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Israel’s Netanyahu rebuffs U.S. plea to halt Rafah offensive

TEL AVIV, Israel — Secretary of State Antony Blinken on Friday once again left the Middle East empty-handed as Israel’s prime minister rejected American appeals to call off a promised ground invasion of the southern Gaza city of Rafah.

The tough message from Prime Minister Benjamin Netanyahu sets the stage for potentially difficult talks next week in Washington between top U.S. officials and a high-level Israeli delegation.

Netanyahu said Israel is ready to “do it alone” in Rafah if necessary.Despite their differences, the Biden administration has continued to provide crucial military aid and diplomatic support.

Israel says Rafah is the last remaining stronghold of Hamas and says the terrorist group’s forces there must be defeated for Israel to meet its war objectives. Israel vowed to destroy Hamas following the group’s Oct. 7 terrorist attack, which killed some 1,200 people, took 250 others hostage and triggered the fierce Israeli retaliatory air and ground offensive in Gaza.

The Hamas-run Health Ministry in Gaza said Friday that at least 32,070 people have been killed. Israel claims at least a third of the dead are Hamas terrorists, and says the group is responsible for civilian casualties by hiding and operating in residential areas.

Rafah now shelters over 1 million homeless Palestinians who fled fighting elsewhere in Gaza. The U.S., along with most of the international community, fears an Israeli ground invasion will endanger civilians’ lives and impede the flow of humanitarian aid into the territory, most of which comes through Rafah.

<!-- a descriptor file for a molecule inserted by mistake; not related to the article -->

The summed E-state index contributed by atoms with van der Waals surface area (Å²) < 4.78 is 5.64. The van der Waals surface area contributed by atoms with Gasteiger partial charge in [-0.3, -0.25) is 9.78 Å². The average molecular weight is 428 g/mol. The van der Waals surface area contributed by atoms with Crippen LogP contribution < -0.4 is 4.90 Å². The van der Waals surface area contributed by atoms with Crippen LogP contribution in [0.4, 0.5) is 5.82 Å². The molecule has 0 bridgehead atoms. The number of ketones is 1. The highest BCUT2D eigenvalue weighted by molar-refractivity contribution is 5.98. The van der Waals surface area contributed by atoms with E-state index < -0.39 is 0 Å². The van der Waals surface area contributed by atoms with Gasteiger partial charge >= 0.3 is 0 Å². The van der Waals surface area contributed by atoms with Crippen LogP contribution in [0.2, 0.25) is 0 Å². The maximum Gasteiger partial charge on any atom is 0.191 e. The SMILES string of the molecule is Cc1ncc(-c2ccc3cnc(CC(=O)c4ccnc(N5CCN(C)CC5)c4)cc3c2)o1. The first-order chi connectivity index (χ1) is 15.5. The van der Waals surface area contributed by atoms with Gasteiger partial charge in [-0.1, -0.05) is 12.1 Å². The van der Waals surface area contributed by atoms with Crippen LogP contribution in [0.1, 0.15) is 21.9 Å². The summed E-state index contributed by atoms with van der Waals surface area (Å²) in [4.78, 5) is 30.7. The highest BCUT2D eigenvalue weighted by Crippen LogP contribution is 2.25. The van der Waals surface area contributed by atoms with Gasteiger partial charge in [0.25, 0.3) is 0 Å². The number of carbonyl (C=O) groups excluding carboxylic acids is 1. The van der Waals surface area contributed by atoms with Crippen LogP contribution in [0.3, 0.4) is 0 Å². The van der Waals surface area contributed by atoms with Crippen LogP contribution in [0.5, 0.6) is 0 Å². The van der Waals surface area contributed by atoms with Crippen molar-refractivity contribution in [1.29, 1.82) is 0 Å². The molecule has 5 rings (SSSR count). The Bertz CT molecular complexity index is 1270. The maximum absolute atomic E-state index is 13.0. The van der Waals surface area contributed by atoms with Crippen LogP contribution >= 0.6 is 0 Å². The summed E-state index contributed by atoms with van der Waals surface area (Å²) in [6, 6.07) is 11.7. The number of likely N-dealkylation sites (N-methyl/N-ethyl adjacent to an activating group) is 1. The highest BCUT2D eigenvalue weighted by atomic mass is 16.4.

Netanyahu said he told Blinken that Israel is working on ways to evacuate civilians from combat zones and to address the humanitarian needs of Gaza.

“I also said that we have no way to defeat Hamas without entering Rafah,” Netanyahu said. “I told him that I hope we would do this with U.S. support but if necessary — we will do it alone.”

Blinken, wrapping up his sixth visit to the Mideast since the war broke out, told reporters that the U.S. shares Israel’s goal of defeating Hamas.

“But a major ground operation in Rafah is not, in our judgment, the way to achieve it and we were very clear about that,” he said, adding that Israel faces growing isolation if it presses ahead.

The looming Rafah invasion has cast a shadow over ongoing efforts to forge a cease-fire deal between Israel and Hamas. Blinken, who also met with Arab leaders during his trip this week, acknowledged “there’s still a lot of work to be done.”

The U.S. will share its ideas for alternatives at next week’s meetings, when a delegation led by Netanyahu’s national security adviser and a member of Israel’s War Cabinet heads to Washington. Israel’s defense minister, another member of the War Cabinet, will also visit.

Blinken said talks would focus on post-war plans, another area of disagreement.

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